Leadhills Railway logoLeadhills and Wanlockhead Railway

This loco was built by Clayton in 1978. It was one of a batch of 4 built at the same time, with 3 earmarked for export to Canada (1819A, C & D) and this particular one (1819B) simply built for stock. It was subsequently sold in 1979 to the NCB for use on the surface system of Wearmouth Colliery in Sunderland. As supplied it was set to 2’ 6” gauge and also carried a basic cab. The original livery was all over yellow. Its main function at Wearmouth was shunting long rakes of mine cars between the mine shaft and the stock yard. These rakes regularly contained 50 vehicles, grossing over 100 tons. The loco was rescued for preservation in August 1994, when it was the last piece of mechanical plant residing on about 4m of track surrounded by heaps of brick & concrete which were by then the remains of Wearmouth Colliery.

The loco was overhauled in 1996/7, being de-gauged to 2’ in the process. The cab, which although built by Clayton, was of poor design was by then in poor condition and was scrapped. The rest of the loco was in generally good condition and the restoration was mainly a case of straightening panels and repainting. Upon completion the loco was put into store as by then the owner had moved and for a time had no Railway to take it to. In August 2005 it was moved to Leadhills Railway where it ran properly for the first time in 11 years.

The loco is a standard Clayton Tunnelling type loco, the engine is a Deutz F4L912W, 4 cylinder air cooled diesel producing 55hp. The loco is not flame proof (i.e. it is unsuitable for gassy mines or tunnels) and is fitted with a 12v conventional electrical system. The engine drives a hydraulic pump which in turn drives a hydraulic motor attached to the leading worm type axle. A short prop shaft passes the drive to the trailing axle. This transmission provides full speed control from zero to about 9mph, in both directions. It also provides full braking, by retarding the loco against the engine. For parking purposes only there is a drum brake fitted to the input shaft of the trailing axle.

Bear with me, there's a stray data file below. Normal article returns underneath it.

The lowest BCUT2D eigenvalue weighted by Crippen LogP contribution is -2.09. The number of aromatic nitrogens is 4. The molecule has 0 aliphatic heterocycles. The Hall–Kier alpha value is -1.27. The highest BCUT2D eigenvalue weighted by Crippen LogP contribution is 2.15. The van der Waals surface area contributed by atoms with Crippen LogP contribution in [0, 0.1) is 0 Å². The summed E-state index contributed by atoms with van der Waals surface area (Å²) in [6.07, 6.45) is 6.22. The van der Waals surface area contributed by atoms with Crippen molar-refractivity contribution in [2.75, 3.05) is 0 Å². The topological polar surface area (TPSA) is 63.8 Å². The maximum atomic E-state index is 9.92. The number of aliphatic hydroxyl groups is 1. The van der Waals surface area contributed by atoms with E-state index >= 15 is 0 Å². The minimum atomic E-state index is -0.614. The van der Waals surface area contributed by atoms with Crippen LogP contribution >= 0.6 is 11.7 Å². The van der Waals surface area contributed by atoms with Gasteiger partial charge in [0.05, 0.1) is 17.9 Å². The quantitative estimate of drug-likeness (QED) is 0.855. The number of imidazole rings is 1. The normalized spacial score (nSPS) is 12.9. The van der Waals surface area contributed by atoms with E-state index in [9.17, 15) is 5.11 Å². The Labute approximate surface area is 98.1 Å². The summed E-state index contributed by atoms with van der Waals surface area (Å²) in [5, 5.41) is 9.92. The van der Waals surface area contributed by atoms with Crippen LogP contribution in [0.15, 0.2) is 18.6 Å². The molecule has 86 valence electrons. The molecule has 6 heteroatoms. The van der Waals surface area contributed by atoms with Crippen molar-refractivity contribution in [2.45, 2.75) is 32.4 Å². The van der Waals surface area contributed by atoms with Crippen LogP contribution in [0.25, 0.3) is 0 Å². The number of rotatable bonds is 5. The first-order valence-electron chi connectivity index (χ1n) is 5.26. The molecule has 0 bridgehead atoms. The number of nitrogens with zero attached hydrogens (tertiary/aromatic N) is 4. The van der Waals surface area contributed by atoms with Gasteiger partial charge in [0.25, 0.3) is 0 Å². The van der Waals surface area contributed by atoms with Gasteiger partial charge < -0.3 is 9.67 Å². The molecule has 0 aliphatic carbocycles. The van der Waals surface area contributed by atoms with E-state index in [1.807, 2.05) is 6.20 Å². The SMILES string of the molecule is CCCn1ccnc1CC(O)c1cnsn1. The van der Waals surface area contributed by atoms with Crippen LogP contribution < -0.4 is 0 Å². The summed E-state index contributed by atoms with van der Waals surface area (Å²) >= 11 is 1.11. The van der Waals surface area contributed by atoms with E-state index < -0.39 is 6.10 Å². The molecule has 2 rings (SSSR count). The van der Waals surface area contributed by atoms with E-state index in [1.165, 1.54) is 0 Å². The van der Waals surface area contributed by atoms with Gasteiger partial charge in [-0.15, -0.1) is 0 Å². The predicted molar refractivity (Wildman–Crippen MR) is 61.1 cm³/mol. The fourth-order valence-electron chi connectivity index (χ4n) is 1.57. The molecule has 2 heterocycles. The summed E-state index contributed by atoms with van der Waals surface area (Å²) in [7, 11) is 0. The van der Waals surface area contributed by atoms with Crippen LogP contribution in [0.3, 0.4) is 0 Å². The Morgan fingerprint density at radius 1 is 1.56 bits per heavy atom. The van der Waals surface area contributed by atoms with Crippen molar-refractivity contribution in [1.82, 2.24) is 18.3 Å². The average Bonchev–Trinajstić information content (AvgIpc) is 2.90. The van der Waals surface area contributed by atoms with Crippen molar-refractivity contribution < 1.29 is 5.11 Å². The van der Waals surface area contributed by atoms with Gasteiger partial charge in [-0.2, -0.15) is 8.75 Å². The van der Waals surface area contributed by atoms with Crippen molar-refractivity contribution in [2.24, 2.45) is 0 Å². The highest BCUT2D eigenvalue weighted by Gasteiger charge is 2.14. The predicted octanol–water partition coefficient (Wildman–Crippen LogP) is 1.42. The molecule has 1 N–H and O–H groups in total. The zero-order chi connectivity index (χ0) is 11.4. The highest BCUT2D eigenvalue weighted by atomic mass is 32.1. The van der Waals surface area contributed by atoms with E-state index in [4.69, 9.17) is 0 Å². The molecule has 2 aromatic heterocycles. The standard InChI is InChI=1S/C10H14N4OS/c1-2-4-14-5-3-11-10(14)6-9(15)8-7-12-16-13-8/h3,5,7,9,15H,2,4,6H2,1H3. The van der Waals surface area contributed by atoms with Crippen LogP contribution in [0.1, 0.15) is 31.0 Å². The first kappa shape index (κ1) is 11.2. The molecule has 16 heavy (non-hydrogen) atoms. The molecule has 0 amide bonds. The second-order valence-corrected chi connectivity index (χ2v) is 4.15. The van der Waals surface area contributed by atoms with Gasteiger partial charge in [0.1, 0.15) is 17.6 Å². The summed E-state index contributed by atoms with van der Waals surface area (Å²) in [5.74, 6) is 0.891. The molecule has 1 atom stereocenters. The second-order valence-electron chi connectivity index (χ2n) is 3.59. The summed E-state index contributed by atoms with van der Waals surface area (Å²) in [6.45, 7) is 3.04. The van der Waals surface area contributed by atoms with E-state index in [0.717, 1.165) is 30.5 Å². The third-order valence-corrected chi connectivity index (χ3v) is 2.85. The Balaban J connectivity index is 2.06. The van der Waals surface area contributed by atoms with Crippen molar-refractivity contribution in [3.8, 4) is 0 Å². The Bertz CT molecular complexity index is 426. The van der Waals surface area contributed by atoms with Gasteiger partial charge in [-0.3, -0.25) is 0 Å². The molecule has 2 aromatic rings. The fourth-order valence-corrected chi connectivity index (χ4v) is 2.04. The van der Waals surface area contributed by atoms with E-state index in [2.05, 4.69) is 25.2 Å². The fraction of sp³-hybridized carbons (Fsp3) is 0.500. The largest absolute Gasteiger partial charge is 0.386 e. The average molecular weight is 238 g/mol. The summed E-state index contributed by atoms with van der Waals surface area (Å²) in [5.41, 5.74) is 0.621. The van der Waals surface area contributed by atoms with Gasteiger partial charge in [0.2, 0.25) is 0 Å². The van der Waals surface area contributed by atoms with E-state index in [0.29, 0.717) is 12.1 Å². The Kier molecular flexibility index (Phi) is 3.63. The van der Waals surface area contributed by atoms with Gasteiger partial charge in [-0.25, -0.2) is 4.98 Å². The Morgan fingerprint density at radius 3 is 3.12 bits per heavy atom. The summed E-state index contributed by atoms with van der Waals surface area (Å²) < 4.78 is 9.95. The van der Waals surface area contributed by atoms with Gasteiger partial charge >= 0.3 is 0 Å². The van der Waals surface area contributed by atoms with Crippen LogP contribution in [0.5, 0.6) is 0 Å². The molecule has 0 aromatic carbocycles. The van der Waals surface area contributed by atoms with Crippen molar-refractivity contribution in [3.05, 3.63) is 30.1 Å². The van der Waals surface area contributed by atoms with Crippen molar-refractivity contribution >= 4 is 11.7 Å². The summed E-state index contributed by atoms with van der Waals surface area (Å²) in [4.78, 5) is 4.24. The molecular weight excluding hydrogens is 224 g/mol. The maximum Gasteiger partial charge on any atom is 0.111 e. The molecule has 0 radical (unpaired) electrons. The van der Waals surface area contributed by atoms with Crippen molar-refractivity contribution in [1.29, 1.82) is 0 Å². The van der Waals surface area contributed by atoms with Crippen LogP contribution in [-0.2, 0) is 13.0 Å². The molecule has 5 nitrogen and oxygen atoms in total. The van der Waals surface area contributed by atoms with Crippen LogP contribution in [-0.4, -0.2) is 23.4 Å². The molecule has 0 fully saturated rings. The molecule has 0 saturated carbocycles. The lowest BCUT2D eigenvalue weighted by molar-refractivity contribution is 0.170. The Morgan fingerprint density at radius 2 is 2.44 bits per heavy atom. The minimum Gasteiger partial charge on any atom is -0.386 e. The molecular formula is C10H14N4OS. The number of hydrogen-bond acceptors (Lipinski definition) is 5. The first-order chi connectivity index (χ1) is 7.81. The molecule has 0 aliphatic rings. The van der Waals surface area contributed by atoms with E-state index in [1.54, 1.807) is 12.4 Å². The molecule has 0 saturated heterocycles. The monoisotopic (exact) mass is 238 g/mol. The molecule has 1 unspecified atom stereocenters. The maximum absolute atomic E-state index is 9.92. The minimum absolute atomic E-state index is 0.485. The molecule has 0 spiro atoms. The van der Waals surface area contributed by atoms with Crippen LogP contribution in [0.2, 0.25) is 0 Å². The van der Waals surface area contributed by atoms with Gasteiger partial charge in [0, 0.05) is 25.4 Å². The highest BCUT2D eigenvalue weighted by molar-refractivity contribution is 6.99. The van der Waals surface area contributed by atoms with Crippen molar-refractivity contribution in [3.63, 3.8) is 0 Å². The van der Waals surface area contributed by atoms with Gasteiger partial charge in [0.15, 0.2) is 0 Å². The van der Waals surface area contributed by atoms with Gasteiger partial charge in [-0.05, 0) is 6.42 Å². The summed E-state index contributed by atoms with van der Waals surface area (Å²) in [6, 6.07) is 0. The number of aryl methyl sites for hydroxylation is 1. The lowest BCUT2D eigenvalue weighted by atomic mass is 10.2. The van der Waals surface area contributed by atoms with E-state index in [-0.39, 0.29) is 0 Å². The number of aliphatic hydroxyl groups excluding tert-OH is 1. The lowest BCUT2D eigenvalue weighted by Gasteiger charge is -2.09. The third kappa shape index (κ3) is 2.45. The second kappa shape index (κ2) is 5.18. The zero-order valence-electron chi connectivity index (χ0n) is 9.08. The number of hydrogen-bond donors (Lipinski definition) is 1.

A feature of these locos is that the axles are quite long and the wheels can be positioned with spacer rings to set the gauge to anything from 24” to 36” simply by changing the position of the rings in front of and behind the wheel. The wheel and rings are secured to the axle by a massive nyloc nut. Sanding gear is fitted, consisting of a rocking sandbox between the wheels controlled by a lever in the cab. To allow operation on various weights of track there are 2t of steel plate ballast weights in the side boxes ahead of the leading axle and in the cab floor. With ballast, as the loco is currently, the weight is 8t, without it is 6t. With the full ballast the tractive effort is approx 2000kg.

This loco was fitted with Allen type couplings from new and will retain these at Leadhills. The only major departures from the original design by Clayton is that the loco will be provided with a compressed air system to enable it to work passenger trains as required and a spring applied, air release system will be added to the existing parking brake to aid its operation.

Although this particular loco is now 27 years old the type is still being built by Clayton, it is now available with a range of 4 and 6 cylinder engines with powers up to 78hp and also hydrokinetic transmissions and even radio remote control !